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Psyb51 Lec 10.docx

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University of Toronto Scarborough
Matthias Niemeier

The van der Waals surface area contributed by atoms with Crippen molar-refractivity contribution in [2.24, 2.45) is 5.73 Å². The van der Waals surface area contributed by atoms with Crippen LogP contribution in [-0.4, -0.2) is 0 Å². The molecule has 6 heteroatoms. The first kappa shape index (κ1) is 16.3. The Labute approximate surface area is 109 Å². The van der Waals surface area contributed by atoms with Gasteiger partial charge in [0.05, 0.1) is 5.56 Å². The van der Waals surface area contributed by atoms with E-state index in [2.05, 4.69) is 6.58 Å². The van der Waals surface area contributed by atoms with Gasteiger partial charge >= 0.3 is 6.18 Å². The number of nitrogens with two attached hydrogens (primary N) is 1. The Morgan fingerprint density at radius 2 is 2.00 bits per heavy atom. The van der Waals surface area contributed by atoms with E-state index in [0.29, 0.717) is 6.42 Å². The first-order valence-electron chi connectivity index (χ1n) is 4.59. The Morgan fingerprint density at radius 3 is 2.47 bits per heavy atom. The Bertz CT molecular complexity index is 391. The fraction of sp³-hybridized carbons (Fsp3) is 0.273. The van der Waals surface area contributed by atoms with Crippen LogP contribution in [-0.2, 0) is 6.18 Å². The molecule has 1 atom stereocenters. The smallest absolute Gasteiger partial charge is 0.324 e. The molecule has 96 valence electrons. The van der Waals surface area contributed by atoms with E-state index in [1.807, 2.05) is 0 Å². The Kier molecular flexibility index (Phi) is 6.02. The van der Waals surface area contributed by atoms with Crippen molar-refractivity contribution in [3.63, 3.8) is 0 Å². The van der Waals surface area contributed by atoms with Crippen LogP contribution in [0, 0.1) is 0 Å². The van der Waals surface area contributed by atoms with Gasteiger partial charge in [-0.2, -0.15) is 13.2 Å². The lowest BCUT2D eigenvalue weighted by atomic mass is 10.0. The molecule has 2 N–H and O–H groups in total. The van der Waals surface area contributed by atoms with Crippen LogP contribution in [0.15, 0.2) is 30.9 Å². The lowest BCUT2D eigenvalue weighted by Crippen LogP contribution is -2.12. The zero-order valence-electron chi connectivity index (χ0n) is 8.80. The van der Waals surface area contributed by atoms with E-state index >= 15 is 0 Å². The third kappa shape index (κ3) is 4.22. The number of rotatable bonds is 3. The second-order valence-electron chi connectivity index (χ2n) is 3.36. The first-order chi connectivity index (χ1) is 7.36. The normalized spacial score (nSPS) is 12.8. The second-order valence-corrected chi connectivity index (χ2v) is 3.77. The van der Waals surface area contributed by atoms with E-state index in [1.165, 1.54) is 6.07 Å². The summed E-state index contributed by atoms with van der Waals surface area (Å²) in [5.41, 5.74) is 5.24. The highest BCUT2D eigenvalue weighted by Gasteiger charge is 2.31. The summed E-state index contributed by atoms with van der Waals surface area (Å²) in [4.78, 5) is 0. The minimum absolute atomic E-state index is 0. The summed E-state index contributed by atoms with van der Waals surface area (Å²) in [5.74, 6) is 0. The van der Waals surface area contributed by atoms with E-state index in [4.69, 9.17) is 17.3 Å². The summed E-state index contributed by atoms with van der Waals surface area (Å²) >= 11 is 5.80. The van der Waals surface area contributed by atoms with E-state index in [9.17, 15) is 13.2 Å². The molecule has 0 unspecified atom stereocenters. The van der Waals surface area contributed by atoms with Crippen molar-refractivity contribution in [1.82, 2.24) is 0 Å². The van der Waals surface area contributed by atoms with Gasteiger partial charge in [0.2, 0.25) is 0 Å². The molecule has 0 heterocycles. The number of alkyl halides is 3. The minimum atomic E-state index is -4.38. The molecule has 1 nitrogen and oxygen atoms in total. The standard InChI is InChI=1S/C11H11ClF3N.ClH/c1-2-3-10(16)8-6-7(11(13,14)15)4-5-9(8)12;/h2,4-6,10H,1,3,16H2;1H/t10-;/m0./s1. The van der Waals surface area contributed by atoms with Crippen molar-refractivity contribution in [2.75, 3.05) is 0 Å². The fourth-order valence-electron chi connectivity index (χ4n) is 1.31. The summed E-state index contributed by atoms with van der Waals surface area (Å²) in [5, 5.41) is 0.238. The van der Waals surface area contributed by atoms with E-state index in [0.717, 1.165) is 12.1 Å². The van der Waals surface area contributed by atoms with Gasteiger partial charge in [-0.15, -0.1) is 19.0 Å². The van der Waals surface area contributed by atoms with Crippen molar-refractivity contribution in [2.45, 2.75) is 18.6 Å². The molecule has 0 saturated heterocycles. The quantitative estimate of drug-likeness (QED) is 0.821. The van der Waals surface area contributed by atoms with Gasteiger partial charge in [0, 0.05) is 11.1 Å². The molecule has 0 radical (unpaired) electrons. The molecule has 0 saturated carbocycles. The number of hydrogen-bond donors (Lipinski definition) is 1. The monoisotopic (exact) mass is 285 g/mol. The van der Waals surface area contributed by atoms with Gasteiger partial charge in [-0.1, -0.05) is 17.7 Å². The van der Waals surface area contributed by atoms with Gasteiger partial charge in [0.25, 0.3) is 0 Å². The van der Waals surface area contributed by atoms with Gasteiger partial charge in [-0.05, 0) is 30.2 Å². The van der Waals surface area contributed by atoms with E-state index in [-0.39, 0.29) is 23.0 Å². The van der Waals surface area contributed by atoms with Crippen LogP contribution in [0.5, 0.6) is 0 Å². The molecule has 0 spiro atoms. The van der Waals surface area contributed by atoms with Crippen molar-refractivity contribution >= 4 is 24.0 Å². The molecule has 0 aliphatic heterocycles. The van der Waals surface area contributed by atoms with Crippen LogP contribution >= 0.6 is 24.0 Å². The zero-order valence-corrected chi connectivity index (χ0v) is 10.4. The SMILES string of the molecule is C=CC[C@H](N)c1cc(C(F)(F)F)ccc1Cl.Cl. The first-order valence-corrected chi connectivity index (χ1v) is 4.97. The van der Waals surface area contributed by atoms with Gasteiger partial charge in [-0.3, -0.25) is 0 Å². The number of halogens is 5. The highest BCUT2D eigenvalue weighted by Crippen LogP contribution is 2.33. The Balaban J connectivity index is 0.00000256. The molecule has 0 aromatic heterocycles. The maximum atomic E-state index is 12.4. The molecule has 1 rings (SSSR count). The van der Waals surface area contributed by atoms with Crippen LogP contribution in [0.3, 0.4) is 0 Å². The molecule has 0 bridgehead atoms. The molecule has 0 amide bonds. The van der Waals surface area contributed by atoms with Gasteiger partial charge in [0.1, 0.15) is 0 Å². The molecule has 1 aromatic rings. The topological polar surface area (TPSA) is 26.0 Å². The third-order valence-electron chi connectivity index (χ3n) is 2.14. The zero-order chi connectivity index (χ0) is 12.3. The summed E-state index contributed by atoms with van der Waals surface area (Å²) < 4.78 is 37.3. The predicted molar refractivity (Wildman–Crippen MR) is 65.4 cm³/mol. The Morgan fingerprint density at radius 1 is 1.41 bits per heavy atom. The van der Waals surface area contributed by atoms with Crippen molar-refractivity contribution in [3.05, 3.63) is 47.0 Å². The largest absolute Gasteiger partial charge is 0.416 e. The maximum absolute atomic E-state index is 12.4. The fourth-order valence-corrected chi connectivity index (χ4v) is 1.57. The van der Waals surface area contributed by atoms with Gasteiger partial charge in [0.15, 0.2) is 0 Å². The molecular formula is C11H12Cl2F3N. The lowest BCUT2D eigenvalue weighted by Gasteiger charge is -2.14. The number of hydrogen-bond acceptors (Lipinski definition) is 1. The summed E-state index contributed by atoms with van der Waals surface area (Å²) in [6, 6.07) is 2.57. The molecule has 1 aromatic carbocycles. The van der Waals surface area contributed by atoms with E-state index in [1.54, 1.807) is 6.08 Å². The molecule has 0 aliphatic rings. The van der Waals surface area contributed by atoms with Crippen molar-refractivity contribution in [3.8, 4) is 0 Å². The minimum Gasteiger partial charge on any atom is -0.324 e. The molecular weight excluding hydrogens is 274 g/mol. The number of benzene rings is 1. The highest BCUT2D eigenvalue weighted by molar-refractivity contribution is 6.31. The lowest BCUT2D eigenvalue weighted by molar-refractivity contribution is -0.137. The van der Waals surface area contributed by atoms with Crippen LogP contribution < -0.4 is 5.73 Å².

Psyb51 Lec 10 SAQ: explain the temporal code of sound frequency. What is coded? How is it coded (whats the proper scientific term for it? What are the limits of temporal coding? How could this limitation be overcome? - Neural frequency in firing of neurons - Auditory nerve fires at a certain part of the phase of a sound pressure wave - Scientific term: phase locking o Fires whenever pressure wave goes one way or the other - Refractory period: there is a minimum time between APs – cannot fire - Temporal coding limit – volley principle o Have diff neurons firing at the same phase but at different times – diff cycles - Several neurons share coding and still see that there are APs that are phase locked across several neurons Missing fundamental effect Demo - Increment of frequencies of harmonic sounds: multiple integers of fundamental frequency - Harmonic sounds are something that are not uncommon, but are the sound properties of objects vibrating in a certain way - On the right side, see the curve that adds all the frequencies together o Like a sine wave but is leaning leftwards – this is because many sine waves were added together Music - Some instruments do not have fundamental frequencies - At first sight, music does not seem to have a purpose to our survival or evolution o How did we adapt the ability to listen and produce music when it has no real cause?  In theory, could use music as therapy Music is a way to express thoughts and feelings - Is also very mathematical o Pythagoras: numbers and music intervals  Systematic increase when pulling string on instruments  Started looking for ratios and irregularities  Believed that music is explaining the universe Musical notes - What kind of frequencies used in music? o 25-4500hz - Has to do with pitch: the psych aspect of sounds related mainly to the fundamental frequency - With pianos: lowest note = 25 hz, highest note = 4500 hz o Have a wide range of frequencies - Our best ability to perceive sounds is 4500 – 5000 hz o Ability to hear frequencies does not match with the instruments we have Octave: Pythagoras found out if you put a string in vibration and then cut the string and vibrate is like the difference between keys on a piano  octave - When asking people to recognize sounds, people will confuse these sounds most often - Octaves: tones that are very similar - In terms of frequency, these tones are very different: is the double amount of the first key - Ex. middle C and the next key up o Frequency is much similar to the middle C but the tone doesn‟t sound the same - Things very far apart sound more similar to each other o Has nothing to do with pitch  pitch means the half tone increment is more similar to the middle C but it is not, is very different and has nothing to do with  Tone height – monotonically related to frequency - Tone chroma: goes in cycles; when starting with middle C and go up along helix to C5 – within a music scale which are the notes between two C‟s, you have different chromas - Musical helix helps understand how pitch and tone chroma are related to each other - When playing higher ranges of the piano, is more difficult to distinguish between octaves - Only explanation: the understanding of music and chroma is heavily dependent on temporal coding Chords: when two or more notes are played simultaneously - Have CONSONANT and DISSONANT chords - Beyond octaves have chords that sound good to us: consonant o Ex. 2 or 3 chords/notes played together  3:2  4:3 - Chords that have more complex ratios = dissonant o 16:15 o 45:32 - How these sound has to do with culture o Ex. depends on whether you like jazz or classical, etc Cultural differences: - Between middle C and octave above, the notes in between and how they are spaced depends on the culture - Western vs Javanese o Japanese system – fewer notes within an octave o Musicians ability to estimate whether a tone belongs to a certain musical system depends on the culture they were brought up with o Infants who do not have this training, are able to detect certain irregularities in sounds  There is something underlying our ability to perceive things in a regular fashion Melodies - Certain sequences of tones - We encode in terms of Gestalt these melodies and store them very differently o Ex. twinkle twinkle or baa baa black sheep - These musical themes, if more complex, survive all sorts of transpositions - Hear different musical themes across different tempos, etc. we can still recognize the same kind of Gestalt melody or musical theme. Rhythm: ability to perceive certain temporal structures; see this not just in music, but in sounds we hear in the environment - Follow regular patterns in time - Bolton (1894) o We tend to group things in groups  Something we see in music; we do this systematically o Do this with things that do not exactly go together How do we perceive speech? - Humans can make a number of speech sounds that we can create in principle - >850 different speech sounds - We have a vocal tract – above larynx for speech Speech production: - Respiration (lungs) – help push out air - Phonation - Articulation (vocal tract) – tongue, teeth, palette, Respiration and phonation - Diaphragm pushes air out of lungs - Larynx: air passes through 2 vocal folds – differs for people o Children
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